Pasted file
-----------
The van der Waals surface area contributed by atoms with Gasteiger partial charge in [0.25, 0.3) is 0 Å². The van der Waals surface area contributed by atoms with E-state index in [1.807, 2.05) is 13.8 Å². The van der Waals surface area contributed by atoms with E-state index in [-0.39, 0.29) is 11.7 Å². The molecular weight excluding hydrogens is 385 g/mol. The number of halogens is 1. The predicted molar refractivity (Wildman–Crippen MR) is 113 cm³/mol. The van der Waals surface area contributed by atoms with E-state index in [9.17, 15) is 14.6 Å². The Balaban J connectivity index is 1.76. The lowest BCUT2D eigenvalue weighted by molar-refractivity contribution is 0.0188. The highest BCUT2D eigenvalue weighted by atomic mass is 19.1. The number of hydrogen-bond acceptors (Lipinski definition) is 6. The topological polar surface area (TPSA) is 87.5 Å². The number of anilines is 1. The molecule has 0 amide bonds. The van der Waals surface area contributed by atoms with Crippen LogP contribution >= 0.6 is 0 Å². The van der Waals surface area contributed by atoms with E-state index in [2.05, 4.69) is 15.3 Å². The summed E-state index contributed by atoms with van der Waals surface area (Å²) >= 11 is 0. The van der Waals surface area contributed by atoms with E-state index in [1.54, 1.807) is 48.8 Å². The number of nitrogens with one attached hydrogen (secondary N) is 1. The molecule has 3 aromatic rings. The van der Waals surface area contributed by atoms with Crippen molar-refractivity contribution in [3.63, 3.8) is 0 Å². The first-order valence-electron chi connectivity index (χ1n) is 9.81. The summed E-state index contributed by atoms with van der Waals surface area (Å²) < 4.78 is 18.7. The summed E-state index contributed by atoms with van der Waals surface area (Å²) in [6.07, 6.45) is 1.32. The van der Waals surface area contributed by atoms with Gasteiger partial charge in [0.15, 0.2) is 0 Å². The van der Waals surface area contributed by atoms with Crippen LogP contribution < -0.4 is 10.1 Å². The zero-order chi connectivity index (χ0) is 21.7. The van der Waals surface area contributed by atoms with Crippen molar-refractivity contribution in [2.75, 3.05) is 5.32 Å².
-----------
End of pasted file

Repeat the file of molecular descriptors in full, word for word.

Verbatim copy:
The van der Waals surface area contributed by atoms with Gasteiger partial charge in [0.25, 0.3) is 0 Å². The van der Waals surface area contributed by atoms with E-state index in [1.807, 2.05) is 13.8 Å². The van der Waals surface area contributed by atoms with E-state index in [-0.39, 0.29) is 11.7 Å². The molecular weight excluding hydrogens is 385 g/mol. The number of halogens is 1. The predicted molar refractivity (Wildman–Crippen MR) is 113 cm³/mol. The van der Waals surface area contributed by atoms with E-state index in [9.17, 15) is 14.6 Å². The Balaban J connectivity index is 1.76. The lowest BCUT2D eigenvalue weighted by molar-refractivity contribution is 0.0188. The highest BCUT2D eigenvalue weighted by atomic mass is 19.1. The number of hydrogen-bond acceptors (Lipinski definition) is 6. The topological polar surface area (TPSA) is 87.5 Å². The number of anilines is 1. The molecule has 0 amide bonds. The van der Waals surface area contributed by atoms with Crippen LogP contribution >= 0.6 is 0 Å². The van der Waals surface area contributed by atoms with E-state index in [2.05, 4.69) is 15.3 Å². The summed E-state index contributed by atoms with van der Waals surface area (Å²) >= 11 is 0. The van der Waals surface area contributed by atoms with E-state index in [1.54, 1.807) is 48.8 Å². The number of nitrogens with one attached hydrogen (secondary N) is 1. The molecule has 3 aromatic rings. The van der Waals surface area contributed by atoms with Crippen molar-refractivity contribution in [3.63, 3.8) is 0 Å². The first-order valence-electron chi connectivity index (χ1n) is 9.81. The summed E-state index contributed by atoms with van der Waals surface area (Å²) < 4.78 is 18.7. The summed E-state index contributed by atoms with van der Waals surface area (Å²) in [6.07, 6.45) is 1.32. The van der Waals surface area contributed by atoms with Gasteiger partial charge in [0.15, 0.2) is 0 Å². The van der Waals surface area contributed by atoms with Crippen LogP contribution < -0.4 is 10.1 Å². The zero-order chi connectivity index (χ0) is 21.7. The van der Waals surface area contributed by atoms with Crippen molar-refractivity contribution in [2.75, 3.05) is 5.32 Å².